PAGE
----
In 2015, the Los Angeles Times uncovered a $490 million plan by Eli Broad, a local billionaire philanthropist, to turn half of all Los Angeles schools into charters, a program that could push the school district into insolvency, according to an independent panel of experts. The plan aims to tap a who’s who of wealthy philanthropists, including the Bill and Melinda Gates Foundation and the Walton Family Foundation, organizations that have promoted privatization plans nationwide.
Broad is a close ally of Austin Beutner, L.A.’s new superintendent, who is negotiating with the union. A former investment banker, Beutner has no education experience. Stoking mistrust among teachers, Beutner is working on a restructuring plan for the district and has hired a consulting firm that has helped other cities with large charter sectors, including Newark and New Orleans, adapt the portfolio-management strategy.
Broad and other wealthy businesspeople have spent millions to elect charter-friendly school boards. In 2017, in what was the most expensive school-board race in the nation, charter supporters in Los Angeles spent $9.7 million, close to double the union-backed opposition, and won a narrow majority on the board. When Ref Rodriguez, a charter-school founder who served as school-board president, was accused of campaign-finance violations, Reed Hastings, the founder of Netflix and one of the biggest spenders on the 2017 school-board race, ponied up $75,000 toward Rodriguez’s legal-defense fund.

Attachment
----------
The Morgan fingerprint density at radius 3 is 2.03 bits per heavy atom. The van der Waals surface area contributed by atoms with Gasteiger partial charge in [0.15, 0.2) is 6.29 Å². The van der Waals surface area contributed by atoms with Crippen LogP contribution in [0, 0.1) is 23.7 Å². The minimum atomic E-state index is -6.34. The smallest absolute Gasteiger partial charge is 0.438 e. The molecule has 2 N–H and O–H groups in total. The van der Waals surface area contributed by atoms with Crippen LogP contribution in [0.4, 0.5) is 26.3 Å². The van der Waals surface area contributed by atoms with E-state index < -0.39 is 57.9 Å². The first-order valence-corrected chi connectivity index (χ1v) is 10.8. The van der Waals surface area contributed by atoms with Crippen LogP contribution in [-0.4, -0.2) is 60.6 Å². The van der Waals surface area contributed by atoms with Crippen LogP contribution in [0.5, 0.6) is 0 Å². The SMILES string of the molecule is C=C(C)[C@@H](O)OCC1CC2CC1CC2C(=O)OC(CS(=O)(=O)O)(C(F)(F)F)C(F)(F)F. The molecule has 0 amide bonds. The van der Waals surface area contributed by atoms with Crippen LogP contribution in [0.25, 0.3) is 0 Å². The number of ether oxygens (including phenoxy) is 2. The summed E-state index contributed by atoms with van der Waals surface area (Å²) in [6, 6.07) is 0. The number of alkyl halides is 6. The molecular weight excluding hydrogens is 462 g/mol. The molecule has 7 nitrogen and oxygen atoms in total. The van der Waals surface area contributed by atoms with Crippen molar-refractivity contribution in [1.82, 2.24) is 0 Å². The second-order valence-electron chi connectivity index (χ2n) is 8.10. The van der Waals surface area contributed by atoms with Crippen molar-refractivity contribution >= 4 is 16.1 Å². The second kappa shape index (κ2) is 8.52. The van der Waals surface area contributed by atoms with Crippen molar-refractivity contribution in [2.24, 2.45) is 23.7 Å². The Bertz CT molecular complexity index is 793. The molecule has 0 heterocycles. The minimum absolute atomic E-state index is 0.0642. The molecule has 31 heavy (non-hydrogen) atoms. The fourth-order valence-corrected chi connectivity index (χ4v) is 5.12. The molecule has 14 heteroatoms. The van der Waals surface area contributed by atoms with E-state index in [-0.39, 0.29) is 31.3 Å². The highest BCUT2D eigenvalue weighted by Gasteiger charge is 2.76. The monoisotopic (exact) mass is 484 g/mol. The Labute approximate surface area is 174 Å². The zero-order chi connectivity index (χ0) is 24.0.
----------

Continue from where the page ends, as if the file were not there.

Meanwhile, the union believes it is in a good position to win many of its demands, pointing to the district’s nearly $1.9 billion surplus, about one-quarter of its annual operating budget. Then, too, California has a far larger budget surplus than expected and a new governor, Gavin Newsom, who has signaled that he is willing to spend liberally on education, as well as putting money toward district pension obligations. The last time Los Angeles teachers went on strike, Ronald Reagan was governor.
Longer term, a new union-backed referendum on the 2020 ballot would scale back property tax protections for commercial properties that are part of California’s historic Proposition 13, which in 1978 capped real-estate taxes at 1 percent of a property’s purchase price with just small annual increases. If that initiative passes, new revenues generated by increased commercial property taxes — an estimated $6 to 10 billion — would go to schools and municipalities.
Whatever happens with the current union negotiations, the private sector’s push for restructuring public education in Los Angeles and elsewhere is not going away. In Oakland, where 30 percent of schools are now charter schools, the district lost an estimated $57 million in school funding during the 2016-2017 school year; the Oakland teachers now also are expected to go on strike.
However, less than a year after a Supreme Court ruling that found that workers who choose not to join unions need not pay union dues, the wide-ranging push by the Los Angeles teachers’ union for greater resources for students may signal the kind of outward-facing strategy that many union organizers believe will be necessary to maintain both community support and membership.
This column does not necessarily reflect the opinion of the editorial board or Bloomberg LP and its owners.
Andrea Gabor, a former editor at Business Week and U.S. News & World Report, is the Bloomberg chair of business journalism at Baruch College of the City University of New York and the author of "After the Education Wars: How Smart Schools Upend the Business of Reform."